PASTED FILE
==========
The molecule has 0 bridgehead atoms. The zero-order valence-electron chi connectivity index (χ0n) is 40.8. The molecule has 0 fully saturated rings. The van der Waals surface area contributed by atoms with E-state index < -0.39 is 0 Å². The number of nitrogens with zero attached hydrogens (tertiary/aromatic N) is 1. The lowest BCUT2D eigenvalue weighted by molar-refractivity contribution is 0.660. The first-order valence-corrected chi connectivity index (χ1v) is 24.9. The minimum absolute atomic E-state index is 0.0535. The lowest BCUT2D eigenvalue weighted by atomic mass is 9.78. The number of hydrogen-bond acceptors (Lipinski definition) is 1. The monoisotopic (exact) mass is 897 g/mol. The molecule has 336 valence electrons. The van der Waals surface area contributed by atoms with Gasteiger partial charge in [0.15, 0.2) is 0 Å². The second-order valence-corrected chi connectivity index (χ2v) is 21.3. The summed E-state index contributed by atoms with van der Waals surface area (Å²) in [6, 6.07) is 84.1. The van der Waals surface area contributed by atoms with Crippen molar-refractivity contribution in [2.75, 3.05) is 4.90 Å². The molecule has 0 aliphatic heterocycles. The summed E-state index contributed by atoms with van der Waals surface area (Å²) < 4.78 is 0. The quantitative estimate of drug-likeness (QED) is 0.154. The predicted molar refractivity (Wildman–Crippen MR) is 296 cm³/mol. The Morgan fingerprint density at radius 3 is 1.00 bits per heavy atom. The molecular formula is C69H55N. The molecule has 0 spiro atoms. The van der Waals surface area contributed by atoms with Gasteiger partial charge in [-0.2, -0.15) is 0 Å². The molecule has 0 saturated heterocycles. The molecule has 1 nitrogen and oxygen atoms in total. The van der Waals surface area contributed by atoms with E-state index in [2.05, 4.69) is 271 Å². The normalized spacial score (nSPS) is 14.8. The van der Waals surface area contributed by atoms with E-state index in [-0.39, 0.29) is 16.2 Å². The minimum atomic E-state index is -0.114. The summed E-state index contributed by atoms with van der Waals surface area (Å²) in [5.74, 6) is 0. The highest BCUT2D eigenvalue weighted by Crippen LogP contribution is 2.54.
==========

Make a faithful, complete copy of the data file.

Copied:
The molecule has 0 bridgehead atoms. The zero-order valence-electron chi connectivity index (χ0n) is 40.8. The molecule has 0 fully saturated rings. The van der Waals surface area contributed by atoms with E-state index < -0.39 is 0 Å². The number of nitrogens with zero attached hydrogens (tertiary/aromatic N) is 1. The lowest BCUT2D eigenvalue weighted by molar-refractivity contribution is 0.660. The first-order valence-corrected chi connectivity index (χ1v) is 24.9. The minimum absolute atomic E-state index is 0.0535. The lowest BCUT2D eigenvalue weighted by atomic mass is 9.78. The number of hydrogen-bond acceptors (Lipinski definition) is 1. The monoisotopic (exact) mass is 897 g/mol. The molecule has 336 valence electrons. The van der Waals surface area contributed by atoms with Gasteiger partial charge in [0.15, 0.2) is 0 Å². The second-order valence-corrected chi connectivity index (χ2v) is 21.3. The summed E-state index contributed by atoms with van der Waals surface area (Å²) in [6, 6.07) is 84.1. The van der Waals surface area contributed by atoms with Crippen molar-refractivity contribution in [2.75, 3.05) is 4.90 Å². The molecule has 0 aliphatic heterocycles. The summed E-state index contributed by atoms with van der Waals surface area (Å²) < 4.78 is 0. The quantitative estimate of drug-likeness (QED) is 0.154. The predicted molar refractivity (Wildman–Crippen MR) is 296 cm³/mol. The Morgan fingerprint density at radius 3 is 1.00 bits per heavy atom. The molecular formula is C69H55N. The molecule has 0 spiro atoms. The van der Waals surface area contributed by atoms with Gasteiger partial charge in [-0.2, -0.15) is 0 Å². The molecule has 0 saturated heterocycles. The molecule has 1 nitrogen and oxygen atoms in total. The van der Waals surface area contributed by atoms with E-state index in [2.05, 4.69) is 271 Å². The normalized spacial score (nSPS) is 14.8. The van der Waals surface area contributed by atoms with E-state index in [-0.39, 0.29) is 16.2 Å². The minimum atomic E-state index is -0.114. The summed E-state index contributed by atoms with van der Waals surface area (Å²) in [5.74, 6) is 0. The highest BCUT2D eigenvalue weighted by Crippen LogP contribution is 2.54.